The importance of fisheries as a source of food and employment to so many people has been recognized by the UN. Still, irrational overfishing, often stimulated by harmful subsidies, continues to contribute to depleting fish resources. According to a 2016 report of the Food and Agriculture Organization, more than 31% of global fish stocks are already at biologically unsustainable levels. IUU fishing is estimated between 11 and 26 million tons annually, with a value of 10 to 23 billion USD. The poor management of fisheries is considered responsible for the loss of 80 billion USD in economic potential every year.
For many SIDS and LDC, the word “Ocean” is synonymous to “Life”. As Peter Thomson, the first President of the UN General Assembly from the Pacific Islands region (PGA 2016-2017), who has had a lifelong involvement in the field of development, recently noted: “Human-induced problems have human-produced solutions. Thus it is that the time has come for us to act, to remedy the woes we have put upon the Ocean, to reverse the cycle of decline our cumulative habits have imposed upon the marine environment… So much of our culture, leisure and well-being derives from our joy in the beauty and bounty of the Ocean. Are we really prepared to surrender to the inexorable dead zones advancing along our shores, to greedy oil slicks decimating wildlife and ecosystems, to a cascading farewell for so many species forever, to the magical myriads of color and life-forms of the world’s coral reefs turning into ashen memorials of what was once so wonderful?”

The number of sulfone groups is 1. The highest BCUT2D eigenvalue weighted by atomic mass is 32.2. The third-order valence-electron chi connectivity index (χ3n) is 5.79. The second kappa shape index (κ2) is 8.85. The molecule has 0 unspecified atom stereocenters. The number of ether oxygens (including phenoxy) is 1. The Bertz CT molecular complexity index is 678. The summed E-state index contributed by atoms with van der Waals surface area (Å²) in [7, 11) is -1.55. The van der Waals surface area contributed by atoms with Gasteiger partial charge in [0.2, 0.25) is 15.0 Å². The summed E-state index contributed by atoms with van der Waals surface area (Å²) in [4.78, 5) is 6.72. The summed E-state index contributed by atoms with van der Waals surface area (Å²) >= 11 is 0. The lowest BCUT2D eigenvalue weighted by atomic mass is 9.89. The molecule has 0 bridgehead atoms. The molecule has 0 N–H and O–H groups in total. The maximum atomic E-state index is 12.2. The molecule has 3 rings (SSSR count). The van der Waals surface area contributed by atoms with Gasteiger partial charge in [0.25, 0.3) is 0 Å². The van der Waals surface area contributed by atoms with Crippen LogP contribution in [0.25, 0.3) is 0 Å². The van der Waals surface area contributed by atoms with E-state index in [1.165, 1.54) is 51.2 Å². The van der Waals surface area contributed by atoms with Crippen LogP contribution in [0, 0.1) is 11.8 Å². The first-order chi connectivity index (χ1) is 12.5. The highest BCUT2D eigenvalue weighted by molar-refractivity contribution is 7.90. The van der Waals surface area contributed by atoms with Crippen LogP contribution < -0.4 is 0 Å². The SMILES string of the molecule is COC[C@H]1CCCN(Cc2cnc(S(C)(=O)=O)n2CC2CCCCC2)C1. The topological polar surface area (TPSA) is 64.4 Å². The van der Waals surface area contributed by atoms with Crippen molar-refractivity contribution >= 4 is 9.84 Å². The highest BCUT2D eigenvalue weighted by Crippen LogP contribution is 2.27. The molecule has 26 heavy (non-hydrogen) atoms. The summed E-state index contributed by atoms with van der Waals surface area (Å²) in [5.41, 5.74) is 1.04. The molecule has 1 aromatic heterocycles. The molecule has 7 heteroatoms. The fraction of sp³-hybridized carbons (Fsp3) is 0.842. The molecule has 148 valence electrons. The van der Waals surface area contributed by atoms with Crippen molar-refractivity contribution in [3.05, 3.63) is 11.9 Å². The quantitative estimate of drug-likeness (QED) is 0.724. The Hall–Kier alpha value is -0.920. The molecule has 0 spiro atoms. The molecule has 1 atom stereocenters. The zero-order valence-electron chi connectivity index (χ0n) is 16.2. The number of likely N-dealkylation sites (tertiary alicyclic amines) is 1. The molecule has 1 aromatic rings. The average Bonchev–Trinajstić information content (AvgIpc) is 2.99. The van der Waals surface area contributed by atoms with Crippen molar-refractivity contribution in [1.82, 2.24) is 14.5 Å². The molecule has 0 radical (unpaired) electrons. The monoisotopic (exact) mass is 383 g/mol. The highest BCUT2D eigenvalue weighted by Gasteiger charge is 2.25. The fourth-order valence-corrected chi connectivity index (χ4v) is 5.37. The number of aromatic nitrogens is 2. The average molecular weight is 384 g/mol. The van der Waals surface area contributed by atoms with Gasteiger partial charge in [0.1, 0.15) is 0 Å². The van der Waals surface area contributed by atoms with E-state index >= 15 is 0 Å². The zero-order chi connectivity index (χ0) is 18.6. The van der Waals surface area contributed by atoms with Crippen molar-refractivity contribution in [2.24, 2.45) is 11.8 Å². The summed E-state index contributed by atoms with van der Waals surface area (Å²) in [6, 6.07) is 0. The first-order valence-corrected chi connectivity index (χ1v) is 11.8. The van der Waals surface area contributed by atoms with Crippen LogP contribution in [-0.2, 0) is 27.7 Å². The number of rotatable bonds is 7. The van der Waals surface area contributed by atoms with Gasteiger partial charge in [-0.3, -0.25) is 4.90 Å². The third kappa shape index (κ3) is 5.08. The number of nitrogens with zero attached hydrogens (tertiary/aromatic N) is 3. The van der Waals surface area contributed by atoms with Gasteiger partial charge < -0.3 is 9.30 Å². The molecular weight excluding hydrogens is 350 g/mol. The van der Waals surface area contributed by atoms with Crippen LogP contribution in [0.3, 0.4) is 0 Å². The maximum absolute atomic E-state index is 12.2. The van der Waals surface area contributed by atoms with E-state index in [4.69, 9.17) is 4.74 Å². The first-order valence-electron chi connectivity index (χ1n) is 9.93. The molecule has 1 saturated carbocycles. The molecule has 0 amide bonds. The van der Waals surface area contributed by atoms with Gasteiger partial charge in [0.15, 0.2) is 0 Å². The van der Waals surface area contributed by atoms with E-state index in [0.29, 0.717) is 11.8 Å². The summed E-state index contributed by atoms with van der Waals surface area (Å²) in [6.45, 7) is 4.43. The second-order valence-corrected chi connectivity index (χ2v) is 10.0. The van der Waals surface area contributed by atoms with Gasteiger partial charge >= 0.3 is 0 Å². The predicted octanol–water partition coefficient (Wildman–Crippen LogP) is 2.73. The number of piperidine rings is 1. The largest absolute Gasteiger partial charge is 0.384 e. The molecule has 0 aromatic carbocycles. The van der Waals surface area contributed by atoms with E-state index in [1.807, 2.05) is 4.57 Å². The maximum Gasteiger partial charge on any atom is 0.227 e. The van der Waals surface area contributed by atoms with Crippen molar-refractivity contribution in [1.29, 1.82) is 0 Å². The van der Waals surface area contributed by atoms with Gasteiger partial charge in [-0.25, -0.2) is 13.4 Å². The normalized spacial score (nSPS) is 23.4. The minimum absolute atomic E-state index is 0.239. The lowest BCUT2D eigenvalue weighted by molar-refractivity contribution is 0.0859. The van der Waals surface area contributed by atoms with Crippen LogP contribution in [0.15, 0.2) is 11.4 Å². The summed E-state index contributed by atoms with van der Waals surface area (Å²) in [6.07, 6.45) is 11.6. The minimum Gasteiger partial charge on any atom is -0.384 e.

These reflections are grounded in a bitter reality and the answer is in our hands. Recognizing that humanity’s current path is unsustainable, in September 2015 the world leaders unanimously adopted in New York the 2030 Agenda for Sustainable Development. Now we have got momentum and there is a global awareness on the need for action. We must transpose political commitments into concrete implementation. A turning point may be the first United Nations Conference to Support the Implementation of Sustainable Development Goal (SDG) 14: Conserve and sustainably use the oceans, seas and marine resources for sustainable development – The Ocean Conference, which will take place at the UN Headquarters from 5-9 June this year.